Agios Dimitrios – by Gary Kaiser

We met one morning
at a cafe in Plaka
Fortune’s mischief-making
had our coffees arrive at once
a ray of prismed sun
cutting across the narrow street
an excuse to nudge my wobbly table
a few precious inches towards hers.

She smiled
and I shivered as
the old stone walls released
the last of the night’s coolness
giving way to the rising urgency
of the Greek summer sun.
I was the timid visitor and
she Aphrodite’s daughter.

I followed her along
the broken footpath leading
through the brush of Nymph Hill
to her secret chapel
– Agios Dimitrios, she called it –
the heat settling on my lips
the dust of the ages
filling my nostrils with faint pine and cypress
smelling of millennia and of
my new friend Tyche.

We sat on chiseled rocks
at the front of the chapel
the city below obscured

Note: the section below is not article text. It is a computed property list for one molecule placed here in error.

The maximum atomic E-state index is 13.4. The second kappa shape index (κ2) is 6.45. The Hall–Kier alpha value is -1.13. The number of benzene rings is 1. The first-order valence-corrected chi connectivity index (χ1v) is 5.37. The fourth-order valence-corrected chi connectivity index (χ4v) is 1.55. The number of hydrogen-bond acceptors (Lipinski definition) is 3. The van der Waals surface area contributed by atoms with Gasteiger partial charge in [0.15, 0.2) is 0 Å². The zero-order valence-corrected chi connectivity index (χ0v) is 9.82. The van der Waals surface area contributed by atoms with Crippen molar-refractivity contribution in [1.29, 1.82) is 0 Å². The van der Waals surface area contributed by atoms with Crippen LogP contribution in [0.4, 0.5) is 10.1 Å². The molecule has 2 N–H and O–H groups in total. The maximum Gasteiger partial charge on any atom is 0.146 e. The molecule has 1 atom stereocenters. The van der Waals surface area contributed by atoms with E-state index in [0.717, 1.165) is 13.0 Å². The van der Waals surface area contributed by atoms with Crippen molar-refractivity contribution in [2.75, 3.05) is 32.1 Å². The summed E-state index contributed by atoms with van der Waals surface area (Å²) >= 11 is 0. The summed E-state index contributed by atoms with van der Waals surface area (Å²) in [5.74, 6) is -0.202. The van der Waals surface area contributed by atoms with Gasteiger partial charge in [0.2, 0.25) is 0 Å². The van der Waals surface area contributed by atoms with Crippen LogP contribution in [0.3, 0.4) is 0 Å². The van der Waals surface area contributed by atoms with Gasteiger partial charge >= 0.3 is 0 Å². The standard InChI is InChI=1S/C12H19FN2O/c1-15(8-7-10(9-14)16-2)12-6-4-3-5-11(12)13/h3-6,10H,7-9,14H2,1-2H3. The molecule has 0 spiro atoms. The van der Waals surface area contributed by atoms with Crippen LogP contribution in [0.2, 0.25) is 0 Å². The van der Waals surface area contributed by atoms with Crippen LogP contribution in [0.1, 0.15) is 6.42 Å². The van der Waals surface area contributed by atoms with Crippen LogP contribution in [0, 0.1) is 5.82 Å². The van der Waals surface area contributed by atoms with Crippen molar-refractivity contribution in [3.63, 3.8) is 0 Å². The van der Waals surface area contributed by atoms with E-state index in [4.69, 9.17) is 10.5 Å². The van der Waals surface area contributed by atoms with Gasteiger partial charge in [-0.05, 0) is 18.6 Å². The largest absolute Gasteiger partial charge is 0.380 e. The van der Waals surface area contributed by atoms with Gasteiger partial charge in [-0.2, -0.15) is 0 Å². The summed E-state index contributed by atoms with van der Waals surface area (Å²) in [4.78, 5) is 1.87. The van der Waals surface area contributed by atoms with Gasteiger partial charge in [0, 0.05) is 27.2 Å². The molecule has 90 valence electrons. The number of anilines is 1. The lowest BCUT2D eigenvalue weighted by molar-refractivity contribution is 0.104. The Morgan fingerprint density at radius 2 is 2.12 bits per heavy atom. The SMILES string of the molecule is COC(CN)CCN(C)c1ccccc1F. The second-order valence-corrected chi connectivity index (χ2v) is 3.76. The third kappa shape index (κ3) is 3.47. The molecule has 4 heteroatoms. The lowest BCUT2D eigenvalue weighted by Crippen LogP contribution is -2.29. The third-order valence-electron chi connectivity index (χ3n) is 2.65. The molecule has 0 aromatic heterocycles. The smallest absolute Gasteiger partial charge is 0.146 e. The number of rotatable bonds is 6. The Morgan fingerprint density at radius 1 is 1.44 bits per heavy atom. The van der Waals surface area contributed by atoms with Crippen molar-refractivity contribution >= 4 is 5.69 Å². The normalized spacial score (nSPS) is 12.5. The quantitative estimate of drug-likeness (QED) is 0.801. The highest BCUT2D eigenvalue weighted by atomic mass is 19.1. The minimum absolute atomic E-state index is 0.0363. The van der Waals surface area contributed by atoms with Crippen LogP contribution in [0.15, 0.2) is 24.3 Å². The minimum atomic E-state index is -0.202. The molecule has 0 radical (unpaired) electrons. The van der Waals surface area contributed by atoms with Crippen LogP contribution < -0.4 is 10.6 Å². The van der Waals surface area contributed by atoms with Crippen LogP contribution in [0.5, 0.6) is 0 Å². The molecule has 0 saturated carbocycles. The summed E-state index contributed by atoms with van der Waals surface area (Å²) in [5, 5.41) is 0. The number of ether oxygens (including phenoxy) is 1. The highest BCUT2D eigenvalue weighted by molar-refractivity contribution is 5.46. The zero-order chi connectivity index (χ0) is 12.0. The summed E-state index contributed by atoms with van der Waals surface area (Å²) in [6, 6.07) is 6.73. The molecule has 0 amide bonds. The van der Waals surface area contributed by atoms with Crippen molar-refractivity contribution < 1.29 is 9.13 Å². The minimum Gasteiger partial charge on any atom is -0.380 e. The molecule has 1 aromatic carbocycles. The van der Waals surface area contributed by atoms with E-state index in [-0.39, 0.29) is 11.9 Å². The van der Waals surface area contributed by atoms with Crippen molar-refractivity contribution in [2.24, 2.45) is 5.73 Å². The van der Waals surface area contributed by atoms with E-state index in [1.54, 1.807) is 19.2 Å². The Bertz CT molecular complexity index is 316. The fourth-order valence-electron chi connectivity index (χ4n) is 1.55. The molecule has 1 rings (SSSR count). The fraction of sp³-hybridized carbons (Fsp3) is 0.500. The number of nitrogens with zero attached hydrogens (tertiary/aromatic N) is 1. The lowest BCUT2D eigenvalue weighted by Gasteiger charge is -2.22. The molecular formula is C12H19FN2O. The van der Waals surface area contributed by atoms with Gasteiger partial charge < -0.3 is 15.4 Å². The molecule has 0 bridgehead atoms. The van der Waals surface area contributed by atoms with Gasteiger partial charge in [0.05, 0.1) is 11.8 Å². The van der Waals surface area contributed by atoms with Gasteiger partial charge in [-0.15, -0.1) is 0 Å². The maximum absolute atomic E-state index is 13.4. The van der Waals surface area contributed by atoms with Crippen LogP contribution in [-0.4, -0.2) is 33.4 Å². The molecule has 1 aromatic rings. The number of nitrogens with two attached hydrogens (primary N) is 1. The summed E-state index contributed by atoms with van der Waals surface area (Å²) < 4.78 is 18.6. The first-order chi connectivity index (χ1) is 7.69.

by olive trees
scrappy thin weeds
and the summer’s tide of
midday haze.

We kissed as gods might
at the end of a day’s work
tired and languid
yet full of promise
my damp-dirty hands
soiling her loose shirt as
I licked rivulets of sweat
that formed like tears
running down
the taut curves of her brown skin
tasting of Aegean Sea-wine.

And then she was gone
leaving me to drown
or to live
– no matter to her –
she wandered into my life
for just this moment
leaving me to choose
to descend touched but unbroken
to the streets of Athens
or follow into the uncharted darkness
of her Agios Dimitrios.

Gary KaiserGary Kaiser is still learning to be a better chef, handyman, translator, yogi, traveler, tech writer, mechanic, photographer, stargazer. He’d sacrifice much of these to be a poet. Born near Toronto, grew up in the NYC area, now living in San Francisco.